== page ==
Movement for Democratic Change leader Nelson Chamisa, who initially said he wanted dialogue but this should not be convened by his main rival Emmerson Mnangagwa of the Zimbabwe African National Union-Patriotic Front but by someone from outside Zimbabwe, seems to be softening his position.
Chamisa, whose party is holding its congress next month and seems to be assured of retaining his post, yesterday tweeted: “Where we are going now requires us to think and act together as Zimbabweans. Our dire situation is no longer about MDC or ZanuPF but about Zimbabwe. We have a nation to build and a generation to defend. We have the power!”
The MDC leader lost to Mnangagwa is last year’s elections but has refused to recognise the ZANU-PF leader insisting that he won the elections though he lost the case at the country’s highest court.
Chamisa was backed by one of the former G40 kingpins, Patrick Zhuwao, former President Robert Mugabe’s nephew who responded to his tweet: “Spoken like a true leader. Well done.”
In response to Joseph Budzi who said: “Dialogue Dialogue Dialogue is the only way to go.. Let’s find each other,” Chamisa, who set five conditions for his party to negotiate with Mnangagwa, tweeted: “I said it and will say it again…Resolution of our negative politics and the debilitating governance crisis upon genuine dialogue is the only genuine door out this economic morass, social quagmire and squalid living conditions we so sweat under.”
On Wednesday Chamisa tweeted: “Our politics must be more about Zimbabwe and Zimbabweans. It’s about Zimbabwe and It’s people.”
This seems to be a softening of his die-hard stance that talks must be convened by someone from outside Zimbabwe.
Some observers say recent moves by the International Monetary Fund to work with Mnangagwa’s administration could have jolted Chamisa and his party which accused the IMF of working to perpetuate tyranny.
Others said Chamisa is now desperate to join the conversation in the hope of creating a government of national unity so that he can be accommodated as at the moment it is only him and Welshman Ncube who are outside the legislature. All the other senior leaders of his party are either Senators or Members of Parliament.
ZANU-PF supporters say Chamisa is slowly recognising that he will be left by the train, as Mnangagwa once said, as Mnangagwa’s administration is quietly reviving the country though this is grossly overshadowed by currency woes, skyrocketing prices and the shortage of fuel.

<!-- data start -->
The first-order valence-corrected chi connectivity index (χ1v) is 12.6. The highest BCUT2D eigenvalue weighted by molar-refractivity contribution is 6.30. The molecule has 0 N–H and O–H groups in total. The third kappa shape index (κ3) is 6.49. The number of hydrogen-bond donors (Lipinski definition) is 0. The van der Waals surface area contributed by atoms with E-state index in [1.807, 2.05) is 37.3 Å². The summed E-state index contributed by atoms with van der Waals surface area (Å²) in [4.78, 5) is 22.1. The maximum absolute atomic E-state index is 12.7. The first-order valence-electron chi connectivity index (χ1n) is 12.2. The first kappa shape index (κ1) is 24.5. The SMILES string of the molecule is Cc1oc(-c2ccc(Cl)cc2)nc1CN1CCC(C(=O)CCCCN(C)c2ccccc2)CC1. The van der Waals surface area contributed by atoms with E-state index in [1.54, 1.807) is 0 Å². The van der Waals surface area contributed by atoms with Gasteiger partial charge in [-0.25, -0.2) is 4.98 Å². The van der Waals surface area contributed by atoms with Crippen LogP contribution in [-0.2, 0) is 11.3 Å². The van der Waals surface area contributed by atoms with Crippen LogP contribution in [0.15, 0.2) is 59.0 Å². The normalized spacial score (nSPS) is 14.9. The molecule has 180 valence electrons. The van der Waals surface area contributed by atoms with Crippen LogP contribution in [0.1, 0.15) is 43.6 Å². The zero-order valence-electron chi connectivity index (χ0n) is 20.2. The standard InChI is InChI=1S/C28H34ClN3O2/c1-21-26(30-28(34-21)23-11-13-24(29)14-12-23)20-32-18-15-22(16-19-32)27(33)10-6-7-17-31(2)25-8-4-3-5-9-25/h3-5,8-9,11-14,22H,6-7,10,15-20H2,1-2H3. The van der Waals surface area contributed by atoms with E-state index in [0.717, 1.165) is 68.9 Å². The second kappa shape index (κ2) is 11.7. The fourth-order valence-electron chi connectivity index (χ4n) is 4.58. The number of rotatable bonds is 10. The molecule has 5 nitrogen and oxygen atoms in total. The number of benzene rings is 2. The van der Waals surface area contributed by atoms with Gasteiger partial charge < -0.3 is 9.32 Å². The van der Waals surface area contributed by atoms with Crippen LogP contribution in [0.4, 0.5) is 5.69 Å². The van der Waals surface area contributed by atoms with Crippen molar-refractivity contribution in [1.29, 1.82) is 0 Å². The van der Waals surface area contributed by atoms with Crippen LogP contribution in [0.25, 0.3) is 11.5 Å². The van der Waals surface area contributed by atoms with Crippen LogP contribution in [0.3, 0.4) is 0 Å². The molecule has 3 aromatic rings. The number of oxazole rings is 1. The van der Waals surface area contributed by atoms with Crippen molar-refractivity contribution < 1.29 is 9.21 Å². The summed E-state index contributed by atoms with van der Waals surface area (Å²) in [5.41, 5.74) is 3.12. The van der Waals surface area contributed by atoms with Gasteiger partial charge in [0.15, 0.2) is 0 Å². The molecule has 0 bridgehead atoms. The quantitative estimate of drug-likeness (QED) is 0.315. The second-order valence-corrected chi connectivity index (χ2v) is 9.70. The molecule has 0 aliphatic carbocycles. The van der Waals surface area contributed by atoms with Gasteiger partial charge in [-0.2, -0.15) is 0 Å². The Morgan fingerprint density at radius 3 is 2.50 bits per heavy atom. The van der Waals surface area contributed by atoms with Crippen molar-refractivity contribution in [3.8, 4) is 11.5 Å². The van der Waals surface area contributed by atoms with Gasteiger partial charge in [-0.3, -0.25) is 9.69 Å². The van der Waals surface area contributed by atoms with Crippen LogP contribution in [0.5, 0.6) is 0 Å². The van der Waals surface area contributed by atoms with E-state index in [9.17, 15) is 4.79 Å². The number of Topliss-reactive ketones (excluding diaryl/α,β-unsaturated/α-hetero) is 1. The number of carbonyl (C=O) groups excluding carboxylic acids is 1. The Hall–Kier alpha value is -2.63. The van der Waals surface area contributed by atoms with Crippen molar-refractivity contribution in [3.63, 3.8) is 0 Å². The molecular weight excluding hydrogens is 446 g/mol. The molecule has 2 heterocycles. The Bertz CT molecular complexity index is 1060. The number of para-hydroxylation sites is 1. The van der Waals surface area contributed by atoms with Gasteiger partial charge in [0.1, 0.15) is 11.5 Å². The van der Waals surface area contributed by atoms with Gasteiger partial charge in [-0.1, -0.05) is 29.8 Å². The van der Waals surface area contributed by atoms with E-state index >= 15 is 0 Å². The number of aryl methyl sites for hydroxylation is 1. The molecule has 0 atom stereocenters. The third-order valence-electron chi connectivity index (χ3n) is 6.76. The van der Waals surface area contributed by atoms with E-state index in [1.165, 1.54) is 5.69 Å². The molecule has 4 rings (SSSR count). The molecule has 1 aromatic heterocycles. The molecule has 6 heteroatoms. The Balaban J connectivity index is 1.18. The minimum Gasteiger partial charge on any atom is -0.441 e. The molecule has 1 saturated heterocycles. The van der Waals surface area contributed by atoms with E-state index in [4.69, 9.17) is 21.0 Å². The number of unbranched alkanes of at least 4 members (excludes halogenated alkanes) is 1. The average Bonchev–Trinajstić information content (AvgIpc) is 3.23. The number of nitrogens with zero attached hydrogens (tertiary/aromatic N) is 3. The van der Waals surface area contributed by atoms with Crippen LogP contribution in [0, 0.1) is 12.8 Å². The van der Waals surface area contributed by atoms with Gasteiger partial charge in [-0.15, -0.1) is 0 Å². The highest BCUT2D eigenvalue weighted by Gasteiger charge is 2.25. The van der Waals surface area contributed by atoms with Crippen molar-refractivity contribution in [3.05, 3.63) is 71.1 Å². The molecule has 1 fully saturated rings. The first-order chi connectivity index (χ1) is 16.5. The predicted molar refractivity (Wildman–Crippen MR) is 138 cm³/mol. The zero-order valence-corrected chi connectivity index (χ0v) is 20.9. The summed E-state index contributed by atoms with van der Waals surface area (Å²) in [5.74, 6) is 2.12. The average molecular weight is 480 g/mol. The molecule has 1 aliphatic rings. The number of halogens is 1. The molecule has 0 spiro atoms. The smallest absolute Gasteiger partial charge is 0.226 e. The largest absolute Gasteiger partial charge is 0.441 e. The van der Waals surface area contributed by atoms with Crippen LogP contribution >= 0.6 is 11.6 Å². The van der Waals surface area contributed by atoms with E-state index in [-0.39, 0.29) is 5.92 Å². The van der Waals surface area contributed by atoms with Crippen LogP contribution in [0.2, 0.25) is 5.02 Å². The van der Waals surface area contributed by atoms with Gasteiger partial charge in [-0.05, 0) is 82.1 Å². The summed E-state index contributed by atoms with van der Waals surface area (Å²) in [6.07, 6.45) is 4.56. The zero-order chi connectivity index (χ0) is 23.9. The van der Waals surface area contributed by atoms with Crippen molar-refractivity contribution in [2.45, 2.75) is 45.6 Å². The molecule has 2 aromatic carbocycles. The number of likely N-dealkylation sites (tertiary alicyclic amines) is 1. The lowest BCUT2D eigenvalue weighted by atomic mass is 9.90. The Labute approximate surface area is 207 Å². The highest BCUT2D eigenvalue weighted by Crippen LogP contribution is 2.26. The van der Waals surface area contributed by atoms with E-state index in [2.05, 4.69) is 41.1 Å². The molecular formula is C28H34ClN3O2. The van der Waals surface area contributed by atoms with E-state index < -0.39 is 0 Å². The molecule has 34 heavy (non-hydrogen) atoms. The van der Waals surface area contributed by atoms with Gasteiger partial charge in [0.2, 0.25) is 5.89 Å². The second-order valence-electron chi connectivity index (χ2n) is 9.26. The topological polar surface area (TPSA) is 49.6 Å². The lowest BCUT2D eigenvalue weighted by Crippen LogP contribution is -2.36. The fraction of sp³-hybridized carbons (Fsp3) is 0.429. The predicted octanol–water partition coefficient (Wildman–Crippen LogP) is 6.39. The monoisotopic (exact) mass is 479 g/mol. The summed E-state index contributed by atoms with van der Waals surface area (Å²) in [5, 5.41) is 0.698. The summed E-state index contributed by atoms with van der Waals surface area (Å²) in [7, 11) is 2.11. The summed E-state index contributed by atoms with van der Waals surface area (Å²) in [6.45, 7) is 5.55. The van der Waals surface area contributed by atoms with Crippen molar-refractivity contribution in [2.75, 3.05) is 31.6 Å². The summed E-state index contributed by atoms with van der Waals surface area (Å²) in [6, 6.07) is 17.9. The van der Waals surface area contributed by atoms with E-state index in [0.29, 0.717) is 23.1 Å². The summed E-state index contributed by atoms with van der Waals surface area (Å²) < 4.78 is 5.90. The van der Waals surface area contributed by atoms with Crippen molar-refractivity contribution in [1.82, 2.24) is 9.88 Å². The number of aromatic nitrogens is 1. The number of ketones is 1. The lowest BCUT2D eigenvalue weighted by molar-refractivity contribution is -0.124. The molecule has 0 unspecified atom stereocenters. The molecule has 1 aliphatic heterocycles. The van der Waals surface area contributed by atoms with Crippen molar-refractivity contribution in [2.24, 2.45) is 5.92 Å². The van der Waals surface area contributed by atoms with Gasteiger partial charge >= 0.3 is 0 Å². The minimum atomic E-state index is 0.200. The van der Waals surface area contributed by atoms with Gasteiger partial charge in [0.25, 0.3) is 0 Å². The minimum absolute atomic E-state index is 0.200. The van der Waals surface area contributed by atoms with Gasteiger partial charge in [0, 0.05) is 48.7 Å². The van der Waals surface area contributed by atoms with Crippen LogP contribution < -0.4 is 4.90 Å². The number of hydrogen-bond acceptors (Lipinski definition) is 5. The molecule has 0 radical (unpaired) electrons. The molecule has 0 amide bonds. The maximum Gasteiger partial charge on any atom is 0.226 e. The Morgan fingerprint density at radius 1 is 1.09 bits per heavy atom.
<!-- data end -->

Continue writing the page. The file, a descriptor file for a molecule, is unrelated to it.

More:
Mnangagwa said his administration would create 780 000 jobs in the next two years as it had approved 59 projects which are at various stages of implementation.
Mnangagwa had announced several mega-deals which have not yet materialized since he came to power.
However, if he manages to create these jobs in two years he will literally have swept the rug from under the MDC’s feet.
Instead of heaping the blame for the present crisis on ZANU-PF, Chamisa said Zimbabweans were to blame for their present predicament.
“We really have none but ourselves as the only viable and credible answer to all our questions,” he tweeted.
When asked by Chibabest Mavisto: “Exactly what are u suggesting? Tell us your plan mere talk wont cook ‘rice’. Actions speak louder than words”, Chamisa responded: “Come let us reason together! No problem is ever too big enough or insurmountable when our hands and minds are put together for the common good.”
When told by Jerry M that “Greedy politicians from Zanu &MDC are responsible!” for the crisis in the country, Chamisa responded: “When something is part of the problem it is not the entire problem. Yes, dishonesty, corruption and greedy leadership across the political divide account for the sad and ugly circumstances we find ourselves in.”